If a short circuit is placed on a solar panel, it produces the highest output current.
However, the output voltage into a short circuit is zero.
Since power is amps times volts, the output power is zero.
If the panel's output feeds an open circuit, the output voltage is a maximum.
Again though, since no current is being drawn, the output power is, once again, zero.
There is a point (the maximum power point) where the output voltage times output current yields the greatest output power.
This typically is around 80% of the open circuit voltage.
A panel's open-circuit voltage, short circuit current, and maximum power point all vary with light intensity as well as temperature.
More light yields more power, higher temperature yields lower power.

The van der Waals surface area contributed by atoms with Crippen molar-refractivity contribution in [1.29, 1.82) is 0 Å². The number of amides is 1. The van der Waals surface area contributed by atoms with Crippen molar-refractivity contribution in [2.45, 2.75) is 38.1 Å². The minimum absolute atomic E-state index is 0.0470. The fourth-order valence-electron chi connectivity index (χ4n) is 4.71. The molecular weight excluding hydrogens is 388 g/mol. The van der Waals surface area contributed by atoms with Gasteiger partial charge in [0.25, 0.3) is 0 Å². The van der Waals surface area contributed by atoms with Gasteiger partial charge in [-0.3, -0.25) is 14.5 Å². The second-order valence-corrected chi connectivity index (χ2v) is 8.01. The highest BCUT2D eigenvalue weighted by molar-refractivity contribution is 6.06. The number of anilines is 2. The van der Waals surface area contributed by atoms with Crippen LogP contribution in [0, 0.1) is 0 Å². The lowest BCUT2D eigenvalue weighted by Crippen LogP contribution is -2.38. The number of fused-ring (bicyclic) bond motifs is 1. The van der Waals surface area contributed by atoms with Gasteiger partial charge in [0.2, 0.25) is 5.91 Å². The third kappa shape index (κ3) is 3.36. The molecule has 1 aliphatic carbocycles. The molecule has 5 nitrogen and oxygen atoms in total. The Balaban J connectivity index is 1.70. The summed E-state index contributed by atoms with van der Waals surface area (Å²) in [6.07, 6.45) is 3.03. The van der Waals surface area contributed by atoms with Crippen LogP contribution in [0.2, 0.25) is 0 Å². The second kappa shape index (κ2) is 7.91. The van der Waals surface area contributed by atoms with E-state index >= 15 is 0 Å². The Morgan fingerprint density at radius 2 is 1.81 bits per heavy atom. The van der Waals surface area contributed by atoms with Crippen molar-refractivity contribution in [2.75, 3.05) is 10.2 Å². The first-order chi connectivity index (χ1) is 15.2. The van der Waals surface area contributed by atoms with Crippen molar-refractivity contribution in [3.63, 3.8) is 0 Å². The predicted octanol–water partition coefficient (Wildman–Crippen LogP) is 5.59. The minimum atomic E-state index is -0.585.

A Maximum Power Point Tracking charger adjusts the loading on the panel to allow the panel to operate at its maximum power output.
As light intensity varies, the charger re-adjusts the loading to keep the panel at its maximum power point.
Note that there are times when the battery is fully charged or the application load is low.
This results in the loading on the panel to be less than its maximum capability.
Under this condition, the panel's output voltage tends to rise towards its open-circuit value.
The panel is operated at its MPP only when it's fully loaded.